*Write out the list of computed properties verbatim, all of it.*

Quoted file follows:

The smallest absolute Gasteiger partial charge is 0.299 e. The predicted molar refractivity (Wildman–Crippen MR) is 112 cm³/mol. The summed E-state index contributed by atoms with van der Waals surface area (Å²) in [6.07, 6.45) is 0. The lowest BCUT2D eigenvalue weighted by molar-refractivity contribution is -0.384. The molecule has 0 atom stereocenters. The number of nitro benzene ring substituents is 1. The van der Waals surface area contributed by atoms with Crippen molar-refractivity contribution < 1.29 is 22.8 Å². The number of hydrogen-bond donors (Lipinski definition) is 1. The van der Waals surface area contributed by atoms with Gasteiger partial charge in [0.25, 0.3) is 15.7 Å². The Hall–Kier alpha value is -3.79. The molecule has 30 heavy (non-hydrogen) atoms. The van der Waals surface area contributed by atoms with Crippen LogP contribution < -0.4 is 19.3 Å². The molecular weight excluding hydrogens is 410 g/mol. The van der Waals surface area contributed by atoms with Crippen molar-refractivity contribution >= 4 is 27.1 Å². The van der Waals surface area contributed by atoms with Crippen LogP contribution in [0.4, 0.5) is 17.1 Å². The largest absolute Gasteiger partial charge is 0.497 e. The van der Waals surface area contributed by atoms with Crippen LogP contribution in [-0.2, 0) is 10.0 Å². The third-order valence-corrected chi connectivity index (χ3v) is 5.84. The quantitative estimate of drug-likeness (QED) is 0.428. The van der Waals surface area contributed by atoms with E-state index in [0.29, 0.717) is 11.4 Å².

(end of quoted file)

The smallest absolute Gasteiger partial charge is 0.299 e. The predicted molar refractivity (Wildman–Crippen MR) is 112 cm³/mol. The summed E-state index contributed by atoms with van der Waals surface area (Å²) in [6.07, 6.45) is 0. The lowest BCUT2D eigenvalue weighted by molar-refractivity contribution is -0.384. The molecule has 0 atom stereocenters. The number of nitro benzene ring substituents is 1. The van der Waals surface area contributed by atoms with Crippen molar-refractivity contribution < 1.29 is 22.8 Å². The number of hydrogen-bond donors (Lipinski definition) is 1. The van der Waals surface area contributed by atoms with Gasteiger partial charge in [0.25, 0.3) is 15.7 Å². The Hall–Kier alpha value is -3.79. The molecule has 30 heavy (non-hydrogen) atoms. The van der Waals surface area contributed by atoms with Crippen LogP contribution < -0.4 is 19.3 Å². The molecular weight excluding hydrogens is 410 g/mol. The van der Waals surface area contributed by atoms with Crippen molar-refractivity contribution >= 4 is 27.1 Å². The van der Waals surface area contributed by atoms with Crippen LogP contribution in [0.4, 0.5) is 17.1 Å². The largest absolute Gasteiger partial charge is 0.497 e. The van der Waals surface area contributed by atoms with Crippen LogP contribution in [-0.2, 0) is 10.0 Å². The third-order valence-corrected chi connectivity index (χ3v) is 5.84. The quantitative estimate of drug-likeness (QED) is 0.428. The van der Waals surface area contributed by atoms with E-state index in [0.29, 0.717) is 11.4 Å².